And then the pushback comes. And it always, always comes from nice white folks—people who look like me. And those well-meaning white folks always, always want me to ignore the Nazis, because they’ve never had to look beyond their own privilege to see why that won’t work.
So here are ten arguments I’m sick of having about Nazis, because it’s time for me to come get my own people.
1. Why are you protesting Nazis? All you’re doing is giving them publicity.
More publicity is a good thing. It’s important for people to know what the alt-right stands for and what they’re capable of. I think what privileged white people are really saying is, “It makes me uncomfortable to read about this in the news.” But rather than sit with that discomfort, they’d like to blame the antifascists for calling attention to the problem of Nazis in our midst.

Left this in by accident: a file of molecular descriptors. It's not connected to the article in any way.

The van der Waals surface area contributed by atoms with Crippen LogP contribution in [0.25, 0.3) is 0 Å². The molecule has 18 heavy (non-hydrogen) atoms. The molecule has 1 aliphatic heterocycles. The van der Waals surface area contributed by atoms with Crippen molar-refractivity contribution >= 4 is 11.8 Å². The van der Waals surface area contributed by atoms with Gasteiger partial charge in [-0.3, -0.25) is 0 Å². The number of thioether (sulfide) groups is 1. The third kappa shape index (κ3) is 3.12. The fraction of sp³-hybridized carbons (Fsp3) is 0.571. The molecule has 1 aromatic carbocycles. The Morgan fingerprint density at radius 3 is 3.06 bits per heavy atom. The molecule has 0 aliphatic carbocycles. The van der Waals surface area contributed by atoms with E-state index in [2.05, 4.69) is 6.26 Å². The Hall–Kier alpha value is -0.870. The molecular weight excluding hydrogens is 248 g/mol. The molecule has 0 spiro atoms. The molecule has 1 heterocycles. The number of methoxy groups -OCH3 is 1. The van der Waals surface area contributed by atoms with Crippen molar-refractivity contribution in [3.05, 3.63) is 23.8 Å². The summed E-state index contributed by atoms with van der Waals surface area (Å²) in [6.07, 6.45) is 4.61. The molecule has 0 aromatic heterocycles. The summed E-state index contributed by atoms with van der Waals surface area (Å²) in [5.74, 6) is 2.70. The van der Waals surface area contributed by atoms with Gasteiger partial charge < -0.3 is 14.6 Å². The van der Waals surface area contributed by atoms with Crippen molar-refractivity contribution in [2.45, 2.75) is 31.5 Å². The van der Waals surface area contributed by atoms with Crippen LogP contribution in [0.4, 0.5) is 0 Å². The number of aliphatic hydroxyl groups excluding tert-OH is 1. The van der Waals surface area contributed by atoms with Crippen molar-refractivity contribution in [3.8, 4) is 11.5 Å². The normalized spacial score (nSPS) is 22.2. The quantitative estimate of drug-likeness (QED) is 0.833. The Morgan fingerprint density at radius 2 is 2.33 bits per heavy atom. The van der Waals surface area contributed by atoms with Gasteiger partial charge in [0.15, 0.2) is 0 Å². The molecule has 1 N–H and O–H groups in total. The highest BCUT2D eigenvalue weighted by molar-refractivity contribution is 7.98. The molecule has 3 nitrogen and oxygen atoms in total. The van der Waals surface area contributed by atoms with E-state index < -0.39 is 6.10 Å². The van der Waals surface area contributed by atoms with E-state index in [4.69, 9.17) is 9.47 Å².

2. Just ignore them! Wouldn’t it be funny if the Nazis came out and nobody showed up?
No, it wouldn’t be funny if Nazis came to my town and no one showed up. If we all cowered at home while Nazis marched through our streets, it would mean we’ve surrendered the public square to them. They would then know that they could go anywhere they wanted, do or say anything, and the citizens would just go along with it. I don’t find that funny at all.
3. All you’re doing is making them mad.
Upsetting Nazis is a good thing. Besides, they’re already plenty angry. Perhaps this well-meaning person is telling me not to provoke the Nazis, which sounds a hell of a lot like victim-blaming. Like the abuser who tells his victim it’s her fault he hit her, because she made him mad. And please, miss me with your respectability politics.